Mesoscale and Submesoscale Processes in the Southeast Atlantic and Their Impact on the Regional Thermohaline Structure
|Author(s)||Capuano Tonia Astrid1, Speich Sabrina2, Carton Xavier1, Blanke Bruno3|
|Affiliation(s)||1 : UBO, LOPS, Brest, France.
2 : Ecole Normale Super, LMD, IPSL, Paris, France.
3 : UBO, LOPS, Brest, France.
|Source||Journal Of Geophysical Research-oceans (2169-9275) (Amer Geophysical Union), 2018-03 , Vol. 123 , N. 3 , P. 1937-1961|
|WOS© Times Cited||11|
|Keyword(s)||meso- and submesoscale dynamics, Cape Basin water masses, Indo-Atlantic exchange|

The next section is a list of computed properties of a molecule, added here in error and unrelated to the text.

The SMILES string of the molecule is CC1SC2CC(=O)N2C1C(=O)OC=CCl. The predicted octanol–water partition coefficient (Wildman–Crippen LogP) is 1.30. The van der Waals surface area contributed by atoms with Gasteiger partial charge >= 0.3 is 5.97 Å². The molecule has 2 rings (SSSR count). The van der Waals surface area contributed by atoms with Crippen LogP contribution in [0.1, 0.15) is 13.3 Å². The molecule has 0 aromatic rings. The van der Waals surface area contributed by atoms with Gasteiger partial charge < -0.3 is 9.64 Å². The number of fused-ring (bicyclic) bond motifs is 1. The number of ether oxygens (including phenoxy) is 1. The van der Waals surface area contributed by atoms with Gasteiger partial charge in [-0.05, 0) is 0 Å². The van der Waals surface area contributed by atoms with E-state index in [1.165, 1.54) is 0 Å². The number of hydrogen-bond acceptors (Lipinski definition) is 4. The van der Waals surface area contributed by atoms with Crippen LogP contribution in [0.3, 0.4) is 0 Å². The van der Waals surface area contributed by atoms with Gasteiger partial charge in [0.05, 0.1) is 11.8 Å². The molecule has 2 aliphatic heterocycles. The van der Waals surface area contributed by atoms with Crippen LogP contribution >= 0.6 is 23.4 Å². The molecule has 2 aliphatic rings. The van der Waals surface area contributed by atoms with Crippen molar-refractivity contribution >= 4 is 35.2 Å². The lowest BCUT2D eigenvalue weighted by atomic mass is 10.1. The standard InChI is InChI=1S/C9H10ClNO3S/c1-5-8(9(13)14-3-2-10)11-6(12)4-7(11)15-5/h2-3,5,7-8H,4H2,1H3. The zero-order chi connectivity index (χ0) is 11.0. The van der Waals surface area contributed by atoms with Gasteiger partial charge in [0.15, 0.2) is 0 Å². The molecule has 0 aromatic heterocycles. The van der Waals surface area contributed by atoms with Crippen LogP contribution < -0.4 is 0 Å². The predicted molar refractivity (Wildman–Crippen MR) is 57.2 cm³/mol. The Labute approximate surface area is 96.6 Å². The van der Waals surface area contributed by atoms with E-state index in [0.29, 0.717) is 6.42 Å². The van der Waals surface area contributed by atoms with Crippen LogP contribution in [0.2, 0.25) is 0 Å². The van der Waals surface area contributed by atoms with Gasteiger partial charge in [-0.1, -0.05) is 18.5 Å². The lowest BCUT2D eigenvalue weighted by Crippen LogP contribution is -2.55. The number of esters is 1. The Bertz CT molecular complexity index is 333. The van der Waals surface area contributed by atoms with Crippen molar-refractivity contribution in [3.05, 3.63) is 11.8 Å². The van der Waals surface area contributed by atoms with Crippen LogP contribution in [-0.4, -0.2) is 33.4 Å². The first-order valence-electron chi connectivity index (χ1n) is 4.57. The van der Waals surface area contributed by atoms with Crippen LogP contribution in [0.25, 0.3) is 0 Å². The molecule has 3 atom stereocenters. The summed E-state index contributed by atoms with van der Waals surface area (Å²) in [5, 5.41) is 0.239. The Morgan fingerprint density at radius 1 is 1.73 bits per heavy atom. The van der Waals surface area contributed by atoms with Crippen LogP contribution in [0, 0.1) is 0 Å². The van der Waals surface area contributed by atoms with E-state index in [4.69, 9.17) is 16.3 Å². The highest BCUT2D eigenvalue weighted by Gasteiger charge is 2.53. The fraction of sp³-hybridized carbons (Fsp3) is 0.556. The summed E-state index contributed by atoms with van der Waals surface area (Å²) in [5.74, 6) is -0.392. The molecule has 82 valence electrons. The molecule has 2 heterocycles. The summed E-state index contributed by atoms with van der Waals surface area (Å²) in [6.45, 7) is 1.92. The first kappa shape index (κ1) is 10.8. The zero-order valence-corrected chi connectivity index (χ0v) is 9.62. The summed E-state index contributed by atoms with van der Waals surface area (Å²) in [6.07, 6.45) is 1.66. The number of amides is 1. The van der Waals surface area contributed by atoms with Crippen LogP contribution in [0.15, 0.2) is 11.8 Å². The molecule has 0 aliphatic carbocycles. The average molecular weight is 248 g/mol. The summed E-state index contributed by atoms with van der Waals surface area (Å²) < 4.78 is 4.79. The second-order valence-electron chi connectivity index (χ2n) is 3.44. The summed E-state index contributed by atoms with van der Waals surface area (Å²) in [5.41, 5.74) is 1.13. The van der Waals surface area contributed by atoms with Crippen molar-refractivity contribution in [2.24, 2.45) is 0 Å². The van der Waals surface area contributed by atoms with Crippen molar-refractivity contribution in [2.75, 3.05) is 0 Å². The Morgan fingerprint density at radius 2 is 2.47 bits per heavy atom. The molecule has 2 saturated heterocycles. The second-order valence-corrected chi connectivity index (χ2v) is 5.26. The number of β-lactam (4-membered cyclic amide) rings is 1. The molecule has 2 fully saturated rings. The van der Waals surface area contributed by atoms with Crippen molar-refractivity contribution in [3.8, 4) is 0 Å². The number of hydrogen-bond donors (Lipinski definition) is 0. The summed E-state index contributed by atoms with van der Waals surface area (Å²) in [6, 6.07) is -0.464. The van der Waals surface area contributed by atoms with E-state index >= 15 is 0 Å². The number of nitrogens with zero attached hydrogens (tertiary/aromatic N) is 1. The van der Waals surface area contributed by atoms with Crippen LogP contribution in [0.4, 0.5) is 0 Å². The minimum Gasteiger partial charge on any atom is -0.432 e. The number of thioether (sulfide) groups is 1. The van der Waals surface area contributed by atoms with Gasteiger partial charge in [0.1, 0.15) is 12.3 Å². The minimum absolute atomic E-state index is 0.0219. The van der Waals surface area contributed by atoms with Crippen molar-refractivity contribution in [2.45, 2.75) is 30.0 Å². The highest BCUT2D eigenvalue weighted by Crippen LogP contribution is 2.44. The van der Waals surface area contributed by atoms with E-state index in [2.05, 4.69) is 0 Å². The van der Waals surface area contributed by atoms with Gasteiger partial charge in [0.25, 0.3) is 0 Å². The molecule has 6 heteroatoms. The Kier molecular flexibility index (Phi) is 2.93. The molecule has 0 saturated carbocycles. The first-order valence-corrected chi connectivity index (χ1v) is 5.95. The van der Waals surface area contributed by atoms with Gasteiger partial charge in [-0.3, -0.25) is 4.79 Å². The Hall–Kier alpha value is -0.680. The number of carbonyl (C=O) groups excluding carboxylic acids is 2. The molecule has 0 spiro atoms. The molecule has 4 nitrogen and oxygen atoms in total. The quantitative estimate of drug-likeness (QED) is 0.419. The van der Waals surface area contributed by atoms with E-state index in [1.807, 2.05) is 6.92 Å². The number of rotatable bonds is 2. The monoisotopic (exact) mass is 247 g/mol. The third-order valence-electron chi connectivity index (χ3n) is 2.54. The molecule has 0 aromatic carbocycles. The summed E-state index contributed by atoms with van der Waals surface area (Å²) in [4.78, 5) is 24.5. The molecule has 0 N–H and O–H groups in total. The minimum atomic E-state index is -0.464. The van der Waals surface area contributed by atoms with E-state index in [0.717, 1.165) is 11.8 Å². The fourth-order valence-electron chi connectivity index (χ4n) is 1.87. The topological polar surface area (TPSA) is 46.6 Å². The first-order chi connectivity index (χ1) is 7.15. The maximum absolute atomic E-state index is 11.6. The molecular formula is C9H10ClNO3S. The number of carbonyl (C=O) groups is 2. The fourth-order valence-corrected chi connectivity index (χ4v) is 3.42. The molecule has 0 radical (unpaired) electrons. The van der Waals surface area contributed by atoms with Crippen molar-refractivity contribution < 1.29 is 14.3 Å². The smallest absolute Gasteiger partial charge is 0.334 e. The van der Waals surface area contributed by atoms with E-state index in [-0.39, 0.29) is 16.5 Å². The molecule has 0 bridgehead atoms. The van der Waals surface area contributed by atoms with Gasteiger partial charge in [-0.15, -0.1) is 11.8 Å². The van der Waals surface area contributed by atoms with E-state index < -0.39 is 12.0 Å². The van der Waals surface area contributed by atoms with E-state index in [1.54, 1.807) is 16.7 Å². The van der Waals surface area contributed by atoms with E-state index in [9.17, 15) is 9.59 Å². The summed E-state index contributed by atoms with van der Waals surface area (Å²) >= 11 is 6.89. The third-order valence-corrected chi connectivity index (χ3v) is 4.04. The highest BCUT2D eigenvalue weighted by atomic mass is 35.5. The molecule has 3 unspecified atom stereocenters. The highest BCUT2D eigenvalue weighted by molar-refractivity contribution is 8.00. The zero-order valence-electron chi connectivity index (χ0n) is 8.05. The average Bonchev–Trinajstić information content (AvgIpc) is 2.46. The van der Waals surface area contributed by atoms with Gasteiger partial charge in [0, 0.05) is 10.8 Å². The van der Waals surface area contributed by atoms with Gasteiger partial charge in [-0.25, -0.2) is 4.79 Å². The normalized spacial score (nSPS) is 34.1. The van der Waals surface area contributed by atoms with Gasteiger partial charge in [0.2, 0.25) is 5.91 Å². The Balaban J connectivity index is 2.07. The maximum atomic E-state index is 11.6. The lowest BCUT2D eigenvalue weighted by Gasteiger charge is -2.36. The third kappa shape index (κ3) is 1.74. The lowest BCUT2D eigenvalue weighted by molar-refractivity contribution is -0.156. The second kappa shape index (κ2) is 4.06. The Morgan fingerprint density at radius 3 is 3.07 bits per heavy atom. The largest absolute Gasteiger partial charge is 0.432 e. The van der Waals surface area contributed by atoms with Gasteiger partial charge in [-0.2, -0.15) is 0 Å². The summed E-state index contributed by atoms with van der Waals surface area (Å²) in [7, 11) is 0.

The turbulent processes in the Cape Basin, the southeasternmost gate of the Atlantic Ocean, play a key role in the transport and mixing of upper to intermediate water masses entering the area from the Indian Ocean, making them especially relevant for the Indo-Atlantic transfer of heat and salt. In this paper, two numerical simulations at different horizontal resolutions are used to study mesoscale and submesoscale dynamics, their phenomenology, their evolution, and their impact on the local water masses. Submesoscale processes seasonally affect both, the upper and intermediate layers, but there are clear dynamical differences between the two layers. Several types of instabilities underline this spatial and temporal variability. Near the surface, mixed layer instabilities occur during winter, while mesoscale-driven instabilities, as the symmetric type, prevail in summer. The connection between these two seasonal regimes is ensured, in anticyclonic eddies and within the mixed layers, by Charney baroclinic instabilities, involved in the local formation and subduction of mode water, that we have dubbed as Agulhas Rings mode water. Intermediate depths are instead characterized by mesoscale mechanisms of density compensation and lateral stirring of the tracer variance, triggering a significant filamentogenesis whose vertical scales are comparable to those mentioned in previous studies. This leads to a particularly efficient mixing of Antarctic Intermediate Waters of Indian and Atlantic origins. Lagrangian estimates highlight the new and significant role of fine scale structures in setting the water masses properties of upper and lower thermocline waters materializing the Indo-Atlantic exchange and therefore potentially affecting the global ocean circulation.